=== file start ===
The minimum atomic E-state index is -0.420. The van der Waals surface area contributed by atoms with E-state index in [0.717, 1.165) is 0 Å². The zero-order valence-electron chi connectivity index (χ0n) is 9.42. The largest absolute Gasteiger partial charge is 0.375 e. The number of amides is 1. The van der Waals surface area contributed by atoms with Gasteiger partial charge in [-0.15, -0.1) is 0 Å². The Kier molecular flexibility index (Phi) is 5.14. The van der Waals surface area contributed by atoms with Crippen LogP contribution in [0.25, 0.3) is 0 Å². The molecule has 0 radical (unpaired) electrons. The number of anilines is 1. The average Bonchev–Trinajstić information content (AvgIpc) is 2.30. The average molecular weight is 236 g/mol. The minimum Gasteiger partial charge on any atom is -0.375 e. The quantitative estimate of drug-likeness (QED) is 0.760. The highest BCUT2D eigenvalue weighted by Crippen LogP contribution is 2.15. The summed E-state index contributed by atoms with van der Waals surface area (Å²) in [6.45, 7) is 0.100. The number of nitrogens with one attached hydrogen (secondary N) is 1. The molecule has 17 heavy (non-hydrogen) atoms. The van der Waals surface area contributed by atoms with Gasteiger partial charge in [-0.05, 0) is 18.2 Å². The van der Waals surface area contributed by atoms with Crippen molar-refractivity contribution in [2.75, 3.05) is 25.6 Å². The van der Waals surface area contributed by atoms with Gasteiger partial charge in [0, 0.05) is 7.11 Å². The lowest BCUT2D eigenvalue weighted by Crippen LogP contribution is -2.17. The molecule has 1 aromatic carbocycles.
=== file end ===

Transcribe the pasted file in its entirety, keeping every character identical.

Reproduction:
The minimum atomic E-state index is -0.420. The van der Waals surface area contributed by atoms with E-state index in [0.717, 1.165) is 0 Å². The zero-order valence-electron chi connectivity index (χ0n) is 9.42. The largest absolute Gasteiger partial charge is 0.375 e. The number of amides is 1. The van der Waals surface area contributed by atoms with Gasteiger partial charge in [-0.15, -0.1) is 0 Å². The Kier molecular flexibility index (Phi) is 5.14. The van der Waals surface area contributed by atoms with Crippen LogP contribution in [0.25, 0.3) is 0 Å². The molecule has 0 radical (unpaired) electrons. The number of anilines is 1. The average Bonchev–Trinajstić information content (AvgIpc) is 2.30. The average molecular weight is 236 g/mol. The minimum Gasteiger partial charge on any atom is -0.375 e. The quantitative estimate of drug-likeness (QED) is 0.760. The highest BCUT2D eigenvalue weighted by Crippen LogP contribution is 2.15. The summed E-state index contributed by atoms with van der Waals surface area (Å²) in [6.45, 7) is 0.100. The number of nitrogens with one attached hydrogen (secondary N) is 1. The molecule has 17 heavy (non-hydrogen) atoms. The van der Waals surface area contributed by atoms with Gasteiger partial charge in [-0.05, 0) is 18.2 Å². The van der Waals surface area contributed by atoms with Crippen molar-refractivity contribution in [2.75, 3.05) is 25.6 Å². The van der Waals surface area contributed by atoms with Gasteiger partial charge in [0, 0.05) is 7.11 Å². The lowest BCUT2D eigenvalue weighted by Crippen LogP contribution is -2.17. The molecule has 1 aromatic carbocycles.